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In chemistry, qualitative analysis is the determination of the chemical composition of a sample. It encompasses a set of analytical chemistry techniques that provide nonnumerical information about a specimen. Qualitative analysis can tell you whether an atom, ion, functional group, or compound is present or absent in a sample, but it doesn't provide information about its quantity (how much). Quantification of a sample, in contrast, is called quantitative analysis.
Techniques and Tests
Qualitative analysis involves chemical tests, such as the Kastle-Meyer test for blood or the iodine test for starch. Another common qualitative test, used in inorganic chemical analysis, is the flame test. Qualitative analysis typically measures changes in color, melting point, odor, reactivity, radioactivity, boiling point, bubble production, and precipitation. Methods include distillation, extraction, precipitation, chromatography, and spectroscopy.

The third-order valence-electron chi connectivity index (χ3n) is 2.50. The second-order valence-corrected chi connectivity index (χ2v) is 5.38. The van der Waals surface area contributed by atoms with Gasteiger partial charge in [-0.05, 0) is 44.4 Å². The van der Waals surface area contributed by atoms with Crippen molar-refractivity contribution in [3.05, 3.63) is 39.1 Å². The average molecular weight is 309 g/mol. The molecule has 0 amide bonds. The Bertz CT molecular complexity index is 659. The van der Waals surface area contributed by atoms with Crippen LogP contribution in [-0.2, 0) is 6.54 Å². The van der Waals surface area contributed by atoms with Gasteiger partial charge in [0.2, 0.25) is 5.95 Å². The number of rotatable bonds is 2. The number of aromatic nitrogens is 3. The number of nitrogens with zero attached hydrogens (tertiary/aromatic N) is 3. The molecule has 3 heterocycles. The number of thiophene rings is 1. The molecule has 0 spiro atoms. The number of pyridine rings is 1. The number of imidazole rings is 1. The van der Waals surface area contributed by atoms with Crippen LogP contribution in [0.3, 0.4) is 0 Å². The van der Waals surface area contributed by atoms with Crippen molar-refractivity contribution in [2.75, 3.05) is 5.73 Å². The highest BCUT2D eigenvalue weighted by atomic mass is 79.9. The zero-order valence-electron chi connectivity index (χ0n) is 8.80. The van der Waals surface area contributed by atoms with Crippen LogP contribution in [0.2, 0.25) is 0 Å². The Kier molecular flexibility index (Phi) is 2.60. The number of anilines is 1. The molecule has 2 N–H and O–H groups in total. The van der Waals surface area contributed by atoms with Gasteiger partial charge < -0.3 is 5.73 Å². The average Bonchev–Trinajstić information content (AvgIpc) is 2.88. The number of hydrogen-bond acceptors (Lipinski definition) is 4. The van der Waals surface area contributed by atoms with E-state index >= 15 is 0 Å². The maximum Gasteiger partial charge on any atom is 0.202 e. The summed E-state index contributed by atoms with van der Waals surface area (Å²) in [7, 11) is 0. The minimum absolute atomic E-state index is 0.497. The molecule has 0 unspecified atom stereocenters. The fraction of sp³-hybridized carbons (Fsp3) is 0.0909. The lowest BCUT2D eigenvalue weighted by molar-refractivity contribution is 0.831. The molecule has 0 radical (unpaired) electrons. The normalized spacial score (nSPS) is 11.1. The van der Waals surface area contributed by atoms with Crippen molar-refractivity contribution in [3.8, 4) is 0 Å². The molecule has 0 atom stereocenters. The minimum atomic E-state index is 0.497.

Branches of Qualitative Analysis
The two main branches of qualitative analysis are organic qualitative analysis (such as the iodine test) and inorganic qualitative analysis (such as the flame test). Inorganic analysis looks at the elemental and ionic composition of a sample, usually by examination of ions in aqueous solution. Organic analysis tends to look at types of molecules, functional groups, and chemical bonds.
Example: She used qualitative analysis to find that the solution contained Cu2+ and Cl- ions.